The three regional teams were in place – TLD Europe (with 61percent of TLD’s total sales), TLD America (23 percent), and TLD Asia (16 percent). Slowly but surely, each issue, and region, was dealt with in turn, with the end goal always the same--to restore the good name and credibility of TLD.
Big changes in the U.S. were crucial, not least at Lantis. Salinas may have been renowned worldwide as John Steinbeck country, but was less well known for the quality of its loaders.
"From the beginning, the first issue was Lantis," recalls Fribourg. "We were losing a lot of money, so we addressed the technical issues and reorganized the production. We worked hard to rebuild the reputation and spent $1million on a reconditioning program to do what was necessary."
"There was a year long campaign where we actively went back to our customers and upgraded our loaders to the standard they should have been before," adds Scott Gordon, Executive VP Sales and Service, TLD America.
The campaign has been a great success, believes Antoine Maguin. "The Lantis loader is a very good one, but we had a minor problem which destroyed the credibility of the product. But having fixed the problem we very quickly came back on to the market with a very successful product."
Loaders now represent the best selling product in TLD’s portfolio (14.5 percent). This is followed by air conditioning units (14 percent), air starter units (11 percent), conventional tow tractors (10.5 percent) and towbarless tractors (10 percent).
The improvement is clear. Sales in 1999 improved under Fribourg and topped out at $26 million. This year, TLD America expects to hit $45 million. Maguin puts this US turnaround down simply to the return to a customer-oriented operation. "With the support we can provide to the customer we are selling more and more loaders," he says.
The cash tills are ringing again and not just along Cannery Row. In October this year, TLD celebrated a batch of orders across its various operations. After intensive testing of towbarless tractor technology at Madrid Barajas Airport, Iberia placed a first order for four Tracma TPX200S towbarless tractors. Already a TLD customer for ACE air conditioning units, Erma CHTP ambulifts, and Tracma TMX400 conventional tractors, Iberia is the 24th customer worldwide to turn to Tracma’s towbarless tractor technology.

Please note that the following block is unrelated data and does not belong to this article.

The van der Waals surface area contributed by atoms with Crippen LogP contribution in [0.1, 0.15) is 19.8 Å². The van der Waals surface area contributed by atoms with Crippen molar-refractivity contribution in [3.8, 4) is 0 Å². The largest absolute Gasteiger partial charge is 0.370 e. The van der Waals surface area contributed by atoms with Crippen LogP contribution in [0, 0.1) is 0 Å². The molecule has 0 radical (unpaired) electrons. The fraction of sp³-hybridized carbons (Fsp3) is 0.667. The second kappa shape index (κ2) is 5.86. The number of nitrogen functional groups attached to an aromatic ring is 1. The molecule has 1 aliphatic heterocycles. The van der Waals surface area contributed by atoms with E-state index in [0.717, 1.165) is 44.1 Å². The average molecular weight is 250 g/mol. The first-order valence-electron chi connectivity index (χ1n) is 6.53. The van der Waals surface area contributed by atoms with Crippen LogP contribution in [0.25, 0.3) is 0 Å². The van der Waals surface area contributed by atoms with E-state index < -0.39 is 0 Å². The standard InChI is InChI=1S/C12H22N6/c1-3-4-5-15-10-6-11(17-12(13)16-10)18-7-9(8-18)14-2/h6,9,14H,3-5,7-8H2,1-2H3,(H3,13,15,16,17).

Meanwhile, KLM Royal Dutch Airlines has chosen Erma (with a 22-unit order) to develop and produce its pallet/container transporters TF10 FTC type with front, rear and side loading. TLD says that the new transporter is an improvement on Erma’s TF line which has more than 250 units in operation. The new design operates with the Flat Top Chain (FTC) and Multi Direction Wheels (MDW) transfer system which has already proven its performance on TLD’s Lantis container/pallet loaders.
Elsewhere, Brazil’s fastest growing airline, TAM, has turned to TLD to provide 22 ACE-302-CUP air conditioning units for its fleet of Fokker 100, Airbus A-319 and A-320 aircraft. To date, 11 units have been delivered with a further 11 being delivered in time to face up to the fierce Brazilian summer.
"Our manufacturers have a clear product strategy just like our sales and service organizations," says Scott Gordon. "Our biggest sales tool is our after sales support and whether you are Delta, American, United, or a small ground handler, we supply the same kind of service and are ready to respond and be flexible.
Almost everything that Fribourg has initiated since his arrival has been designed to cut costs and make the company more cost effective. Out have gone the global bosses of purchasing, sales and support, and in have come three, regionally empowered operations that can be nimble footed when doing business.
The swanky headquarters in the 8th arrondissement of Paris has been replaced with a new office close to Orly Airport, and not far from the old AET sales operation in Rungis. TLD Europe staff has been almost halved, as has the cost of the headquarters.
Although with genuinely global reach, TLD is not a big group, points out Fribourg. "The goal is to have one boss for each regional operation and to meet and communicate ideas regularly."
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